IT capital Bangalore is now Bengaluru

By: |
Bangalore | November 01, 2014 6:40 PM

Shedding the colonial name, Bangalore today became Bengaluru synchronising with the state formation day

Shedding the colonial name, Bangalore today became Bengaluru synchronising with the state formation day –“Karnataka Rajyotsava”.
In tandem, 11 other cities across Karnataka were also rechristened by the state government, casting away the anglicised names.

The new names have come into force after the state government issued a special gazette notification to effect the changes, giving them the distinct local flavour.

Now Bangalore will be called Bengaluru, Mangalore (Mangaluru), Mysore (Mysuru), Bellary (Ballari), Belgaum (Belagavi), Hubli (Hubballi), Tumkur (Tumakuru), Bijapur (Vijayapura), Chikmagalur (Chikkamagaluru), Gulbarga (Kalaburagi), Hospet (Hosapete) and Shimoga (Shivamogga).

In the ninth century, Bangalore was called Bengaval-uru (city of guards). In the 12th century, according to another legend, it became Benda-kaalu-ooru (town of boiled beans).

According to an apocryphal, 12th century Hoysala king Veera Ballala II lost his way during a hunting expedition in a forest. A poor old woman offered him boiled beans to the tired king, who with a sense of gratitude called the place “benda-kaalu-uru”.

Kempegowda, a feudatory ruler under the erstwhile Vijayanagara Empire, was considered the founder of Bangalore. He chose Bendakaluru for his capital in early 16th century, which transformed into Bengaluru and in colonial times, and during British rule became Bangalore.

The city has in recent decades metamorphosed into the country’s IT capital, earning it the tag the Silicon Valley of India, as also as Biotech capital, after its earlier forms as a Pensioner’s Paradise and Garden City.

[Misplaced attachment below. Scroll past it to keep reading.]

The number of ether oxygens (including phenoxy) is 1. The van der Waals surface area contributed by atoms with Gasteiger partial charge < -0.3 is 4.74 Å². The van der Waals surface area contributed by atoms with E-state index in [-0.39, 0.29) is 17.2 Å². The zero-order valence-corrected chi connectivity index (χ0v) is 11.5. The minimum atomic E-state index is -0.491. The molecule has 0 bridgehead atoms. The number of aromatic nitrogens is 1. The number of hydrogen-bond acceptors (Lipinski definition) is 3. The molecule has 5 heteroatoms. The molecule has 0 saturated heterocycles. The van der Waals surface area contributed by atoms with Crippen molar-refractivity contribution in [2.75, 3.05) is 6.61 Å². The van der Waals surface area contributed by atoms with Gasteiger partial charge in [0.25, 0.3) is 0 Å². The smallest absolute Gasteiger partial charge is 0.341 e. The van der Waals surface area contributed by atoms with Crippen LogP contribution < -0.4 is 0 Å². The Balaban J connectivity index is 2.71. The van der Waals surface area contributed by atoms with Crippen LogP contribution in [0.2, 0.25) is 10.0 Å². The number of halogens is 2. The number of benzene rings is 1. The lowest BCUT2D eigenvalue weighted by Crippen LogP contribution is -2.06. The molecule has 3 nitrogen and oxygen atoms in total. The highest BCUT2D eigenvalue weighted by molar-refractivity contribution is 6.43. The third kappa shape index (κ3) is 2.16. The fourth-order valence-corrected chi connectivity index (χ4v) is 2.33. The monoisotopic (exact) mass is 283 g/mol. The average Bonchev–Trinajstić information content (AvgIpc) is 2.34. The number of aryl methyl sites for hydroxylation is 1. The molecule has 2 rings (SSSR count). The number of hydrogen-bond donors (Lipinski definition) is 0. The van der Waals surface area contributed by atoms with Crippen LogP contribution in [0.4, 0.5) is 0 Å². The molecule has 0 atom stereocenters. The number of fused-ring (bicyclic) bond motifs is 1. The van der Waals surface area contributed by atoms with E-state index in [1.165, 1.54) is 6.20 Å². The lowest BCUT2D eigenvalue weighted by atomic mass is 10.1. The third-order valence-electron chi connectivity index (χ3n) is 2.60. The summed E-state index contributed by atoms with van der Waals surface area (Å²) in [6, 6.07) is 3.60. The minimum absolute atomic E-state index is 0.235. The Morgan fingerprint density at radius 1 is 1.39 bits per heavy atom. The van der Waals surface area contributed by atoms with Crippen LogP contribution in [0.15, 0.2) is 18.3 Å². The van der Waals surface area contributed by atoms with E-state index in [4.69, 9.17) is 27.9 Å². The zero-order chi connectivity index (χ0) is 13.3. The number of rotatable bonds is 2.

With explosive growth and cracking infrastructure, the city has now earned the notorious distinction as “Garbage City”. Bengaluru is also evolving as a “StartUp City”, incubating the new ventures.

Eight years after the state had sent a proposal to the Centre on a sugggestion by Jnanpeeth awardee late U R Ananthamurthy to rechristen Bangalore, the NDA government gave its clearance to it and other changes recently.

The name changing process began in 2006 after the JDS-BJP government announced that they planned to rename 12 cities, including Bangalore and Belgaum.

The process ran into rough weather after the Maharashtra government filed an objection with the Home Ministry on the issue of renaming Belgaum, which it claims is part of that state. Subsequently, it had remained on the backburner.

While the government has changed the names, some educational institutions and private companies are not keen on switching over to the new ones, according to reports.

“The change in name applies to cities, not institutions. Even after rechristening of Bombay and Madras, university names remained the same,” Bangalore University Vice Chancellor B Thimme Gowda has said.

As for private firms and organisations, there will be no compulsion on them to change their registered names, Karnataka Chief Secretary Kuashik Mukherjee said.

“The government is not changing the names in a chauvinistic manner but adhering to the sentiments of the local people,” he added.
Bangalore has now joined the list of other cities to be rechristened after Bombay became Mumbai in 1995, Madras Chennai in 1996, Calcutta Kolkata in 2001 and Trivandrum to Thiruvananthapuram in 1991, among others.

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